All of this – Rosa Parks, the 2000th U.S. death – on the very same day that also happens to be the third anniversary of the founding of United for Peace and Justice. Just 3 years ago about a dozen of us convened a meeting with representatives of 55 organizations to see if it made sense to form a new coalition that would hopefully tap into the antiwar sentiment already expressing itself throughout the country, and a coalition that would offer a vehicle for many groups to work cooperatively and thereby strengthen all of our efforts.
On October 25, 2002 we did not know if this new coalition would work: would other groups join us, would we be able to make a meaningful contribution to the efforts to prevent a U.S. war against Iraq, would we last beyond our initial plans for work? We did last and we have grown. Now, with about 1,300 member groups from every state, we are the largest peace and justice coalition in the nation. We are unique in our ability to maintain a coalition that includes national organizations and community groups, organizations that have been around for decades and groups that have just formed, groups that work against the war on Iraq as their only issue and organizations that have a multi-issue agenda.
In our brief 3 years we have done a great deal of work, and there is much we can feel good about. We’ve organized some of the largest mobilization’s in this nation’s history, let alone in this period. We have helped to re-energize public protest, sometimes having to fight for the very right to gather in large numbers in public spaces. Our coalition has helped hundreds of local groups organize, do educational work, mobilize in their own communities. We have built bridges with other social and economic justice movements, lending support when possible and encouraging their involvement in the antiwar movement. We believe our collective work has helped change public opinion in this country, to the point where now in poll after poll it is clear that most of the people want an end to this war.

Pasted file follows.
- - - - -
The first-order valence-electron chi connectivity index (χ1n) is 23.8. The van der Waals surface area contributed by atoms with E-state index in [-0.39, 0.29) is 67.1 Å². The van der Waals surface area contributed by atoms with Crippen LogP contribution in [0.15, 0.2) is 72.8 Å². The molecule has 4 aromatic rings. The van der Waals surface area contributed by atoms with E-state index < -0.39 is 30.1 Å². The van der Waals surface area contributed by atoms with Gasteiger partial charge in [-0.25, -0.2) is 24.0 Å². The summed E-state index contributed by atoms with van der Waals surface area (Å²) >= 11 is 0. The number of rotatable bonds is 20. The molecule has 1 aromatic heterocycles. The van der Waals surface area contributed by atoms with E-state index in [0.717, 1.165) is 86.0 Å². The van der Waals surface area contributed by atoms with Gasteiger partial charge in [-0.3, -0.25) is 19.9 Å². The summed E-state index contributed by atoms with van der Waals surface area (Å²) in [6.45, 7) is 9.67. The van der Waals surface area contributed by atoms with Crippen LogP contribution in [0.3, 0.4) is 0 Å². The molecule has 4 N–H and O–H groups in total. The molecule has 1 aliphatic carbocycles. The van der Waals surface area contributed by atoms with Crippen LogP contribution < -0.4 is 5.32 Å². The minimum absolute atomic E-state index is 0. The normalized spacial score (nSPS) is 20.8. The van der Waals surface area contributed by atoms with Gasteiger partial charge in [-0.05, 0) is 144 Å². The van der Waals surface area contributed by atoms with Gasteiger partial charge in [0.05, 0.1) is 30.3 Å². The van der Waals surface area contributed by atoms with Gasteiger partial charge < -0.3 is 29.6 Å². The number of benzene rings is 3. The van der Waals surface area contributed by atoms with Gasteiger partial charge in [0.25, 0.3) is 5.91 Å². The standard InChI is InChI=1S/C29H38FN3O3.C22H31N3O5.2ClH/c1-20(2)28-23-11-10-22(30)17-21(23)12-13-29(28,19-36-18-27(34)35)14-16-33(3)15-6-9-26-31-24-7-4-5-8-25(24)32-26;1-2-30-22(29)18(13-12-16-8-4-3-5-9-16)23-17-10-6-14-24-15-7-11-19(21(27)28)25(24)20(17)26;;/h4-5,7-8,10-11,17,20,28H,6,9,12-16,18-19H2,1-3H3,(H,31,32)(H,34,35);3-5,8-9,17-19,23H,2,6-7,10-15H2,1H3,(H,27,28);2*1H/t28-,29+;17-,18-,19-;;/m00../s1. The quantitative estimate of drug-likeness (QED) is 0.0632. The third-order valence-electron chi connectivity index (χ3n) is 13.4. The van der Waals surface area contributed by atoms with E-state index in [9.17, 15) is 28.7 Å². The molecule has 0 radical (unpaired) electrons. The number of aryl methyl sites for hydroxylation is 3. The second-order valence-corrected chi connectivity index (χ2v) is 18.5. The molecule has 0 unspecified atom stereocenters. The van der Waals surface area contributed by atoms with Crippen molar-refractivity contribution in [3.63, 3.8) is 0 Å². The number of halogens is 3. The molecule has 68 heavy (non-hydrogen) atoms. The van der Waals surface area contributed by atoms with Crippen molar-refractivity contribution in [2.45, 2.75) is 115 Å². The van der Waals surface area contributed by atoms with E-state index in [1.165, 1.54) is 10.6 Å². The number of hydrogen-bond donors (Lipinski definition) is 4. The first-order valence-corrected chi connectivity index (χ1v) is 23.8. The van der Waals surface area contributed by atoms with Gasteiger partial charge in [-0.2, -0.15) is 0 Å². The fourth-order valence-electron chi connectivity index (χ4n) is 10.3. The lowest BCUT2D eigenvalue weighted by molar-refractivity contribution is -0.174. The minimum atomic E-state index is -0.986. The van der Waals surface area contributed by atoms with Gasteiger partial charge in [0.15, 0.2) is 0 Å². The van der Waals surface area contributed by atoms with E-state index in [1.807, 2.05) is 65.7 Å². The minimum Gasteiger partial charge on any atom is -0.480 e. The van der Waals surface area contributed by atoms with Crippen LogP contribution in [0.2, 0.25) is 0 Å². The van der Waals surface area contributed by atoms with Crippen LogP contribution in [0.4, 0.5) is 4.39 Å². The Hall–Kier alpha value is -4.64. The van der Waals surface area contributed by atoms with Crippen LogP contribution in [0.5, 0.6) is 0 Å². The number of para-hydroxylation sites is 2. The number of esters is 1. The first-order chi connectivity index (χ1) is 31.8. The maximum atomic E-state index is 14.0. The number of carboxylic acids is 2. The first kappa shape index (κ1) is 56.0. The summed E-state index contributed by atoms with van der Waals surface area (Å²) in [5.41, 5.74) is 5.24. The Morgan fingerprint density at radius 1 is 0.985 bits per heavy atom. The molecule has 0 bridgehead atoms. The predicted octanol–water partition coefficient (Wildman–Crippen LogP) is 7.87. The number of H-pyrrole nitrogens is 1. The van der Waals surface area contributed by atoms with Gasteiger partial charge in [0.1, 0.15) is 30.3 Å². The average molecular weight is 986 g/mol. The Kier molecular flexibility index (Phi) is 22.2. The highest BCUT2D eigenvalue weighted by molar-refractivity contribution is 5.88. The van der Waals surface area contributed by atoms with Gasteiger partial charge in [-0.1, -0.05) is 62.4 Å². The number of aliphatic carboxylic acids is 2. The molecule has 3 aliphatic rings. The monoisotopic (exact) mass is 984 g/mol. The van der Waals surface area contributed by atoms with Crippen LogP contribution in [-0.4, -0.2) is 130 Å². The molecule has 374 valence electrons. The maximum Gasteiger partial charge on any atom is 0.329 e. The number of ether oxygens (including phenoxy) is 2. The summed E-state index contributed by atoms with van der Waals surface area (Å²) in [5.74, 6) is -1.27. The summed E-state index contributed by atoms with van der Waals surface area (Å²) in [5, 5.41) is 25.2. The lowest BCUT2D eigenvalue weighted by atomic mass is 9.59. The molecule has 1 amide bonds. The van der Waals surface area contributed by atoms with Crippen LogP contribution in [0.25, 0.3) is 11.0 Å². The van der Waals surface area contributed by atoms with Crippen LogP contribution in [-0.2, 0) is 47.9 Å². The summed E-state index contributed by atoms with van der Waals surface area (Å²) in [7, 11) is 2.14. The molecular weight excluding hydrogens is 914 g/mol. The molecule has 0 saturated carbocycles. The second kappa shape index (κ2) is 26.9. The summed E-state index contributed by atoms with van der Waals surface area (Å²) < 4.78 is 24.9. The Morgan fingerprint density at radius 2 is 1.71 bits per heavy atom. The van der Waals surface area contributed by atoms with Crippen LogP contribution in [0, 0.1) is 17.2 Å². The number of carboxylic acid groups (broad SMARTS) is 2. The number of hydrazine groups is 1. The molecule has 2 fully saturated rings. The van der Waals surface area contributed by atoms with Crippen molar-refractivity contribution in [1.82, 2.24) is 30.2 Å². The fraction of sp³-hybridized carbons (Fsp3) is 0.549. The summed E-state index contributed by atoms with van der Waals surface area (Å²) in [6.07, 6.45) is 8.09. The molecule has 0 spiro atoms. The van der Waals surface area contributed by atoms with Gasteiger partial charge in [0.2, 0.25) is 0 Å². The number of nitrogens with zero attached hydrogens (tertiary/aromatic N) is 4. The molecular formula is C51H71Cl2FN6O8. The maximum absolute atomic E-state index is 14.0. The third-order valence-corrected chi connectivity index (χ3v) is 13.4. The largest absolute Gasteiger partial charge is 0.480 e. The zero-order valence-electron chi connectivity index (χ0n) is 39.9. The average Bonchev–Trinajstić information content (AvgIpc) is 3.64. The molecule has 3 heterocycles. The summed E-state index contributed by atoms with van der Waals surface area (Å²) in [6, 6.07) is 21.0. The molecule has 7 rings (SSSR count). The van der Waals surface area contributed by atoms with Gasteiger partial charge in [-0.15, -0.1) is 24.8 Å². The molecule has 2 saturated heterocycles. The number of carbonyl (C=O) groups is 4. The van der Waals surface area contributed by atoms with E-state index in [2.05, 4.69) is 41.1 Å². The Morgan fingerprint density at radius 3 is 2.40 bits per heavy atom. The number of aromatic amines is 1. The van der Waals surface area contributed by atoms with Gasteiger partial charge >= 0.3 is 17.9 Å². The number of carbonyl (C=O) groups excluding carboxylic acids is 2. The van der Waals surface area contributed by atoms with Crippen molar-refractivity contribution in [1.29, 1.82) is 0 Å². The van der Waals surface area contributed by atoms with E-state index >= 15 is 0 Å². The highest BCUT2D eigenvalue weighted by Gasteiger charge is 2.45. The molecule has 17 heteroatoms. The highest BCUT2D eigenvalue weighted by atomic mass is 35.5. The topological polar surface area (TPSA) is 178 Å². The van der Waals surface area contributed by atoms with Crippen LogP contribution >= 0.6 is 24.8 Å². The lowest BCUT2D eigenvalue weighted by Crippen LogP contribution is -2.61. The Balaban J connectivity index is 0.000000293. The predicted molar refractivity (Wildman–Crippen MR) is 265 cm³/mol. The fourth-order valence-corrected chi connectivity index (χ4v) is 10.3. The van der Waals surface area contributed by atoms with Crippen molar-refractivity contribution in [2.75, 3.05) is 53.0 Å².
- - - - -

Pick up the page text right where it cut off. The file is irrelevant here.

But for all that has been done, we know full well that our work is far from finished. The war in Iraq is far from over, unfortunately, probably very far from over. And the Bush administration, even with record setting low ratings and publicly embarrassing situations constantly emerging, continues its saber rattling. Who knows what plans they have for Syria or Iran or Venezuela or Cuba or North Korea? It’s all too clear what their plans are for our own country – just look at how they handled the crisis in the Gulf Coast after Hurricane Katrina.
And as this rainy, dreary day comes to a close in New York City, I once again think about Rosa Parks and how much our country has lost with her death. Tonight I will go home with a heavy heart as I think about the senseless nightmare of death and destruction in Iraq and knowing how hard our struggle really is. But I also will go home knowing that too many lives have been taken, too many lives ruined for us to give up or give anything less then every ounce of our energies. Tomorrow they say the sun will come out again in New York, tomorrow always offers the possibilities we long for. Let us learn from our own histories, take stock of the present realities and prepare for what will certainly be a hard road ahead. Let us do all we can to ensure that, in the end, peace prevails and justice triumphs.